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International Monetary Fund. Middle East and Central Asia Dept.

Economic activity in the Caucasus and Central Asia (CCA) region is weakening, mainly because of the near-term slowdown and rising regional tensions affecting Russia, a key trading partner and source of remittance and investment inflows, as well as weaker domestic demand in a number of CCA countries. Near-term risks are to the downside and tied to the fortunes of large trading partners. Policies need to focus on bolstering economic stability and, where needed, short-term support to ailing economic growth. In addition, a new model for high, sustained, diversified

International Monetary Fund. Middle East and Central Asia Dept.

A wave of external shocks—a sharp drop in commodity prices, the slowdown in Russia, a plunge in the value of the Russian ruble, and a strengthening of the U.S. dollar—have weakened economic growth in the CCA region despite countercyclical fiscal policies aimed at supporting output. Exchange rates either depreciated or were devalued, creating inflation pressures and limiting scope for monetary easing. Growth is expected to pick up only modestly in 2016 as the external environment is likely to remain challenging. Fiscal policy needs to ensure that the near

International Monetary Fund. Middle East and Central Asia Dept.

The CCA region has been hit by large and persistent external shocks since 2014, particularly the slump in commodity prices and slowdown in its key economic partners (mainly Russia and China). Regional growth is projected to average 1.3 percent this year. This represents a sharp weakening of economic activity compared with the rates observed in the 15 years before the shocks, especially for oil exporters. Next year, the region’s economies should turn a corner, with average growth picking up to 2.6 percent. However, available policy space has declined, and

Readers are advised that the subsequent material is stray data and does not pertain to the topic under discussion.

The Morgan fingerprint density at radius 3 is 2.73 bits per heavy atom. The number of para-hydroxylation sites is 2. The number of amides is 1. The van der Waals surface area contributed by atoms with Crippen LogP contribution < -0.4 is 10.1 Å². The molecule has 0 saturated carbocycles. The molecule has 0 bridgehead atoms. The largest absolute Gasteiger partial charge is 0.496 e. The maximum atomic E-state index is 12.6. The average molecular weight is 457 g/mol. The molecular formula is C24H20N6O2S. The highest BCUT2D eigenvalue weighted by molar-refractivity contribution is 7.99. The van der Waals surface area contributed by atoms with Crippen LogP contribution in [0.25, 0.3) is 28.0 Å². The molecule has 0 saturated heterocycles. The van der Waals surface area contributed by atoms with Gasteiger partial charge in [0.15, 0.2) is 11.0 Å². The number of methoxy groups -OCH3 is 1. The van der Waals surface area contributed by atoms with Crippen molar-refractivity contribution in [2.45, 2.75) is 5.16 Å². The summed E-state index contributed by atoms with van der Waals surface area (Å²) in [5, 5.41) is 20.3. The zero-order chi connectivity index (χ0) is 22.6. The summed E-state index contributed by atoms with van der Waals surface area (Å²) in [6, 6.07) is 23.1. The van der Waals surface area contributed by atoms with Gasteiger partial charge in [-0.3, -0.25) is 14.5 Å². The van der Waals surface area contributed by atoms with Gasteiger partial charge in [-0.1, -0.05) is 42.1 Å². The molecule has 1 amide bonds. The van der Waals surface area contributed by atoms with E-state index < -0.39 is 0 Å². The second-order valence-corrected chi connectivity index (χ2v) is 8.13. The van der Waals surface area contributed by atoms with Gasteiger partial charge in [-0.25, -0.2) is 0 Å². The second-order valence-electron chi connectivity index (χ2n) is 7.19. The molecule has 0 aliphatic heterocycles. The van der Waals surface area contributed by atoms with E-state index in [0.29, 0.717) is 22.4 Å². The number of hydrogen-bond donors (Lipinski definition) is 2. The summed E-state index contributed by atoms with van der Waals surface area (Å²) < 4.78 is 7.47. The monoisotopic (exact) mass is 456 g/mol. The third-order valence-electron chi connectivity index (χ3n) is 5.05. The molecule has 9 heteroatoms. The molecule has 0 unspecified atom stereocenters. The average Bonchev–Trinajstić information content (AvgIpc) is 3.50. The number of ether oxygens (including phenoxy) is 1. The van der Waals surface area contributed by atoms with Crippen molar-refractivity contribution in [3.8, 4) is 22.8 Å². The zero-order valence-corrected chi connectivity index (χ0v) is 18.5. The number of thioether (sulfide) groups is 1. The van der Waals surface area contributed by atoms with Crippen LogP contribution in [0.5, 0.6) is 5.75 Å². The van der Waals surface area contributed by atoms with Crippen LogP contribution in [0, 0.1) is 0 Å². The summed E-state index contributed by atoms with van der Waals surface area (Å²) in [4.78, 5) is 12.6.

Iulia Ruxandra Teodoru and Klakow Akepanidtaworn

-prudential tools have been deployed to alleviate constraints on credit supply. While banking systems in the CCA region entered the COVID-19 pandemic in a relatively strong position, banks are likely to face rising capital and liquidity pressures due to lower profits and deteriorating asset quality once these various forms of public support are phased out. Looking ahead, episodes of bank distress may have large macro-financial implications. Weakened balance sheets could impair banks’ ability to lend and support the post-COVID recovery. In addition, severe financial sector

International Monetary Fund. Middle East and Central Asia Dept.

Substantial external shocks hit the Caucasus and Central Asia (CCA) region in 2009, but their impact on economic growth was cushioned by the policy reponse and donor support. For 2010, a recovery across the region is projected as the global economy, and in particular Russia, picks up peed . For the energy exporters: Growth will be strongest in Turkmenistan and Uzbekistan, where governments should start exiting from their accommodative policies as growth gains traction. Kazakhstan is seeing a slower recovery, and will need continued policy support in